How to Shoot Fisheye, Wide Angle, and Macro Views with an iPhone

If you would like to take your videography/photography with the iPhone to the next level, you might be interested in the Ōlloclip, a 3-in-1 lens (fisheye, wide angle, macro) combination that clips onto the phone. It’s small, lightweight, and easy to use. My husband gave it to me as a gift, and I finally got around to testing it out on a recent trip. The version I have is the original Ōlloclip with three lenses for the iPhone 5/5s. The company has newer versions with four lenses (fisheye, wide angle, 10x and 15x macro). They also sell a telephoto and a few accessories (see There is also an app for the Ōlloclip in the App Store, which helps to compose your shots during filming.

I’m still exploring ways to use the Ōlloclip, but thought I would do a quick video review/tutorial about it:

I was impressed with the design and quality of the device. Basically, there are three lenses fashioned into a double-sided clip that can be easily flipped around to access either the fisheye lens (one side) or the wide angle-macro lenses (other side). The fisheye provides a 180 degree view of a scene, and the wide angle approximately doubles the field of view from the normal iPhone camera. To access the macro (10x on my version), you unscrew the wide angle lens. You have to get within about an inch (10-15 mm) of the subject to focus the macro properly (the app contains a loupe that helps to ensure a good focus with the macro).

The clip slips onto the top edge of the iPhone so that the desired lens is covering the rear-facing camera. The clip fits over a screen protector, but is too snug to work with a standard phone cover (other than one that Ōlloclip sells). The clip also covers the power switch on the top of the phone, but this is not a problem as a slot in the clip prevents it from pressing on the switch. You can still access the phone menu through the “Home” button.

All in all, I found the Ōlloclip to be well-made and easy to use. It seems to be pretty rugged, although it probably would not survive a drop to concrete. Due to its small size, the Ōlloclip is convenient to carry in a pocket or purse; however, the Ōlloclip’s small size also makes it easy to lose–so be careful. I carry it inside the provided bag but then store that in a larger bag along with some other iPhone accessories.

I especially like the macro, which works quite well to get close-ups of objects. See the next series of photos (of a dried rose) for a comparison. I snapped all of them without the aid of a tripod to see how much blurring might occur with minor hand shake (normally with macrophotography, you would want to use a tripod and also a remote shutter to eliminate movements that would blur the image).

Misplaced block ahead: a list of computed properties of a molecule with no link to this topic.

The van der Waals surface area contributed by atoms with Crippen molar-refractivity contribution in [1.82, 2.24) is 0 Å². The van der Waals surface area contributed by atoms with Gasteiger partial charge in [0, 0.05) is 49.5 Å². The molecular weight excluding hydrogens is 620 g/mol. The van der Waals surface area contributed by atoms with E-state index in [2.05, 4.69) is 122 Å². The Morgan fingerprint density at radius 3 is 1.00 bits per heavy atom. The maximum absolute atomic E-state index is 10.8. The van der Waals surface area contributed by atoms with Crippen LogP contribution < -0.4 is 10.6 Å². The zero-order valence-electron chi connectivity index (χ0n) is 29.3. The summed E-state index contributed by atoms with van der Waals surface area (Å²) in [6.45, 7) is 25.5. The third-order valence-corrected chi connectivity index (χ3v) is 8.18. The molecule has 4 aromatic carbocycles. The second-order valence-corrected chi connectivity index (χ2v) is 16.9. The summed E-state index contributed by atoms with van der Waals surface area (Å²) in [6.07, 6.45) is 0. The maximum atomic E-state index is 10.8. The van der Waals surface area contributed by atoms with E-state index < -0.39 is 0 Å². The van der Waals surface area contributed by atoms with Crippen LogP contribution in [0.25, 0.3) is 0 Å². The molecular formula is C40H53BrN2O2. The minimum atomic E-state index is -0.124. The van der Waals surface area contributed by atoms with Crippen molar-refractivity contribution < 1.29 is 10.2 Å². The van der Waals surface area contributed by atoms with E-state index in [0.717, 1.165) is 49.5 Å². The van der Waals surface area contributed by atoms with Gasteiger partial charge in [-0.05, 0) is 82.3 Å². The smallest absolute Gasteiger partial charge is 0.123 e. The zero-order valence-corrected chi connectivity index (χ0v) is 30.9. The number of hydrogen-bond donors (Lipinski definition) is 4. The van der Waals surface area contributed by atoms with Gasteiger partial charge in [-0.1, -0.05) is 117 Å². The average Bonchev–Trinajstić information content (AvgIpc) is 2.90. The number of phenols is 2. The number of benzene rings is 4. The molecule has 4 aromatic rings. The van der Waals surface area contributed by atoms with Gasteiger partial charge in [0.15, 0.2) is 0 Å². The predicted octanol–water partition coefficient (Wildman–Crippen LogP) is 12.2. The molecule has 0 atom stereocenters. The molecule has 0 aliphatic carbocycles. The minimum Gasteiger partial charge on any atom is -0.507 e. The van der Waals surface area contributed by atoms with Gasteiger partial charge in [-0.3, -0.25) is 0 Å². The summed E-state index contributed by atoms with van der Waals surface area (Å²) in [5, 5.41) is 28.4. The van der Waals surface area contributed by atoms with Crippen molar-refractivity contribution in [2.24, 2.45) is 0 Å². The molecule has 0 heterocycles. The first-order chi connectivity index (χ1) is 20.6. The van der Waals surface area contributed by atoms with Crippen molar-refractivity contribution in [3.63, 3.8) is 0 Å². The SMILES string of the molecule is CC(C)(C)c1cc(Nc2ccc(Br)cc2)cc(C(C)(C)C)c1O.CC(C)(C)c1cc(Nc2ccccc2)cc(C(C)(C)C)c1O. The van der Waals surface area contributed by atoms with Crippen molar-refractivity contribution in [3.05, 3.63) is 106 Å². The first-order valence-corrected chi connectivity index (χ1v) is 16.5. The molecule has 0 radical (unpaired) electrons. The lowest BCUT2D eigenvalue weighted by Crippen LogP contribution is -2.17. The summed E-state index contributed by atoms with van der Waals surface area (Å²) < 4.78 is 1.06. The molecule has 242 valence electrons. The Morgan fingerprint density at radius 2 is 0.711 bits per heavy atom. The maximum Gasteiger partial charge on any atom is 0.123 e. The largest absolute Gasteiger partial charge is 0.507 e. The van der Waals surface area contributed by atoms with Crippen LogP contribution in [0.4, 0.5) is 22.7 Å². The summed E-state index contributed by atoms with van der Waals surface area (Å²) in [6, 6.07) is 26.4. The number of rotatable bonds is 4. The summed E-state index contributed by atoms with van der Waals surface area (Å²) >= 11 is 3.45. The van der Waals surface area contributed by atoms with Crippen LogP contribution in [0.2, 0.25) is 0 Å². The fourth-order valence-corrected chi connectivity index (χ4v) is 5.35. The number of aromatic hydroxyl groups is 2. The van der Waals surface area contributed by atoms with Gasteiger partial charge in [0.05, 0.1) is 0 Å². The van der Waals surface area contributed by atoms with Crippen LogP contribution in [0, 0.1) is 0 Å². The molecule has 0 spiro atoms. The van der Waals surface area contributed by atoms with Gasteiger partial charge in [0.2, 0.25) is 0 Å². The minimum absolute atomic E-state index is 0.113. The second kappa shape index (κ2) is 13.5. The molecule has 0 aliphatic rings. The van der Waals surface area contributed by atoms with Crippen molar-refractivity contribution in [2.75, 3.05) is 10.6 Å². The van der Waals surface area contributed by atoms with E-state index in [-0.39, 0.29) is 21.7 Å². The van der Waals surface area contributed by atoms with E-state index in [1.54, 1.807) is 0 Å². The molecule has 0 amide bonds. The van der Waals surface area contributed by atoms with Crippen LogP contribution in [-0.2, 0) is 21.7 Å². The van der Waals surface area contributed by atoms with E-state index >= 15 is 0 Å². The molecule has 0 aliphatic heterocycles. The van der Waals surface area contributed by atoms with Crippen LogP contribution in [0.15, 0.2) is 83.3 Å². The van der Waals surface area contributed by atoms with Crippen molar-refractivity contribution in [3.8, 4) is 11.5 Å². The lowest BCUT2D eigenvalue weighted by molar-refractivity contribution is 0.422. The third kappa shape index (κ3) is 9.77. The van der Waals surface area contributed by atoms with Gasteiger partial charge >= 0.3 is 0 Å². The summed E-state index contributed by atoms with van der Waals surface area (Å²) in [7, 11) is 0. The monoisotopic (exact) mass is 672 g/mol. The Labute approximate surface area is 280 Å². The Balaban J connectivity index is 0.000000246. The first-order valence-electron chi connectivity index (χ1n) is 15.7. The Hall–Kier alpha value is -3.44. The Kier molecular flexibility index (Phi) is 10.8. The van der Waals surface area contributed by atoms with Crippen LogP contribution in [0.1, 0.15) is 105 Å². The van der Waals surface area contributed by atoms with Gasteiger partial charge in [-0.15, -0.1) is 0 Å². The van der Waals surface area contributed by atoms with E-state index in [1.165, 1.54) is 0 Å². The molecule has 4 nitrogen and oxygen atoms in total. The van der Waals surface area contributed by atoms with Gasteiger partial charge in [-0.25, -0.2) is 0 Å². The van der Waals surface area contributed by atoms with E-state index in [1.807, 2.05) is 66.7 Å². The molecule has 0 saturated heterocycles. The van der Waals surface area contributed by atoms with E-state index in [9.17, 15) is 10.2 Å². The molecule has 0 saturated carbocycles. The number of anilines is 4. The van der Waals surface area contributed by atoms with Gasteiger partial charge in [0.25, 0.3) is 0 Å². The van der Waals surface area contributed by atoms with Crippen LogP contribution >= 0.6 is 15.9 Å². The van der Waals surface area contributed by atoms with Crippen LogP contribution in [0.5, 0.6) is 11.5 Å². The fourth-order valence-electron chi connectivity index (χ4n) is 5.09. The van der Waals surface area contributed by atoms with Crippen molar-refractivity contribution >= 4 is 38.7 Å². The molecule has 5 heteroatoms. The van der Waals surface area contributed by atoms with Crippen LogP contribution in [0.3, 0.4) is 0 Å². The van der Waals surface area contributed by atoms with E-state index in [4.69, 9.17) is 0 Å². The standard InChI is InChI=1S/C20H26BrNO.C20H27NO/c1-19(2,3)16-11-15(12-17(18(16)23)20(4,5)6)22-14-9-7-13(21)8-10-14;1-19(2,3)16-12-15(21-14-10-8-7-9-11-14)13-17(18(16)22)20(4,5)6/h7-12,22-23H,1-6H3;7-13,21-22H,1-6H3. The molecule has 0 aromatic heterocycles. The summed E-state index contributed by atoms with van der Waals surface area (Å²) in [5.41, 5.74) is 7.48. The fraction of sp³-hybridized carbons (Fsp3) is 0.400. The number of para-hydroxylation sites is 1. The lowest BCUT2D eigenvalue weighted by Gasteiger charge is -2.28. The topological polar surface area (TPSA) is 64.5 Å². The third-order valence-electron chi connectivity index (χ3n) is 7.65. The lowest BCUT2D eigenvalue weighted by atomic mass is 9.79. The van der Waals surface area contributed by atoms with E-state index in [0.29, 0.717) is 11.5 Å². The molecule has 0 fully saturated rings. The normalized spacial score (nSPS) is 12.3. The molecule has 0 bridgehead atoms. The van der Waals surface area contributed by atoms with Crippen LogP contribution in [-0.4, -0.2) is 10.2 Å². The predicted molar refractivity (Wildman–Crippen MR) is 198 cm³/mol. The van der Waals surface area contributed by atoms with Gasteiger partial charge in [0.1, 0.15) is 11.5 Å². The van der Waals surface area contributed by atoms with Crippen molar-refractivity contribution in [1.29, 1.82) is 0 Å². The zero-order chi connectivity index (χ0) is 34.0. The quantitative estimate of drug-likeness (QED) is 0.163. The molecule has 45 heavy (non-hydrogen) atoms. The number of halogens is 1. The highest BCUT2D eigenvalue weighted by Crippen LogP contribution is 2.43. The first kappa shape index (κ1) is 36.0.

The first one was taken with the regular phone camera–as close as I could get and stay in focus. If you zoom in, you see that the image is blurred, which I could not see when I took the photo.iphone_regular








The second one was also taken with the regular phone camera, but I used the pinch-zoom gesture to get a bit closer. The image is better but still out of focus.









The third one was taken with the Ōlloclip macro lens attached to the phone. I got the image in focus, and you can begin to see the individual cells of the rose petals; however, it was difficult to see if I had the focus just right while I was shooting (I was aiming for the crack in the center of the image).iphone&macro








The final image was taken with the macro lens plus the aid of the Ōlloclip app. I set the loupe in the app for 3x, which let me better see how well I was focused on the rose petal (this does not affect the view of the final photo). Although the point I selected (crack in theiphone&macro&loupe image center) was in focus, you notice that surfaces in other planes of view are not in focus. The iPhone is limited in controlling depth of field, but The Ōlloclip app allows you to select which part of the image you want to be in focus (AF) as well as the point of reference for exposure (AE), just by sliding two targets around on the screen. This dual setting provides a lot of flexibility in composing a shot. The native iPhone camera app, by comparison, only allows you to set the AE/AF together by tapping on a point on the screen.


The app also works without the Ōlloclip, allowing you to independently set the AF and AE for filming through the native iPhone lens. Conversely, you can use the Ōlloclip with other photography apps, but I’ve not tested those sufficiently to say how well they work with the Ōlloclip lenses.

You can find out more about the Ōlloclip at